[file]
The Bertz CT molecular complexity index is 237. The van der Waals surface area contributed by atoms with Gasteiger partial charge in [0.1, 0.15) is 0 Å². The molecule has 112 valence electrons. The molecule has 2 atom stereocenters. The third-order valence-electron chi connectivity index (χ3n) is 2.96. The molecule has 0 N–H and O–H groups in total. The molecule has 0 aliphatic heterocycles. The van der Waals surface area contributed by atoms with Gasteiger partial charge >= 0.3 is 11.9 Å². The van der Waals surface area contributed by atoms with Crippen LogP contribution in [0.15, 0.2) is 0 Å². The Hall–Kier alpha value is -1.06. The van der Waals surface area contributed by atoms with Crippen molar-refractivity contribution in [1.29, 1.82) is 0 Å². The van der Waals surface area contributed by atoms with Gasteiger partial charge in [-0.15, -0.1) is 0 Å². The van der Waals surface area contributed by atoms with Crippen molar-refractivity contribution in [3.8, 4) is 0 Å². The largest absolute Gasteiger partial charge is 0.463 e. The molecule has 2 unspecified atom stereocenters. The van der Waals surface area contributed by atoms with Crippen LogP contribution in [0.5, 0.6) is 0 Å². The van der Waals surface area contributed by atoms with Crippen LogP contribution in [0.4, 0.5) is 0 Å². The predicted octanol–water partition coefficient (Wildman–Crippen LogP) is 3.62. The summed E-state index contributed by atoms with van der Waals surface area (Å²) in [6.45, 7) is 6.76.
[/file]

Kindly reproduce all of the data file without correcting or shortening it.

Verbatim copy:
The Bertz CT molecular complexity index is 237. The van der Waals surface area contributed by atoms with Gasteiger partial charge in [0.1, 0.15) is 0 Å². The molecule has 112 valence electrons. The molecule has 2 atom stereocenters. The third-order valence-electron chi connectivity index (χ3n) is 2.96. The molecule has 0 N–H and O–H groups in total. The molecule has 0 aliphatic heterocycles. The van der Waals surface area contributed by atoms with Gasteiger partial charge >= 0.3 is 11.9 Å². The van der Waals surface area contributed by atoms with Crippen LogP contribution in [0.15, 0.2) is 0 Å². The Hall–Kier alpha value is -1.06. The van der Waals surface area contributed by atoms with Crippen molar-refractivity contribution in [1.29, 1.82) is 0 Å². The van der Waals surface area contributed by atoms with Gasteiger partial charge in [-0.15, -0.1) is 0 Å². The van der Waals surface area contributed by atoms with Crippen molar-refractivity contribution in [3.8, 4) is 0 Å². The largest absolute Gasteiger partial charge is 0.463 e. The molecule has 2 unspecified atom stereocenters. The van der Waals surface area contributed by atoms with Crippen LogP contribution in [0.5, 0.6) is 0 Å². The van der Waals surface area contributed by atoms with Crippen LogP contribution in [0.4, 0.5) is 0 Å². The predicted octanol–water partition coefficient (Wildman–Crippen LogP) is 3.62. The summed E-state index contributed by atoms with van der Waals surface area (Å²) in [6.45, 7) is 6.76.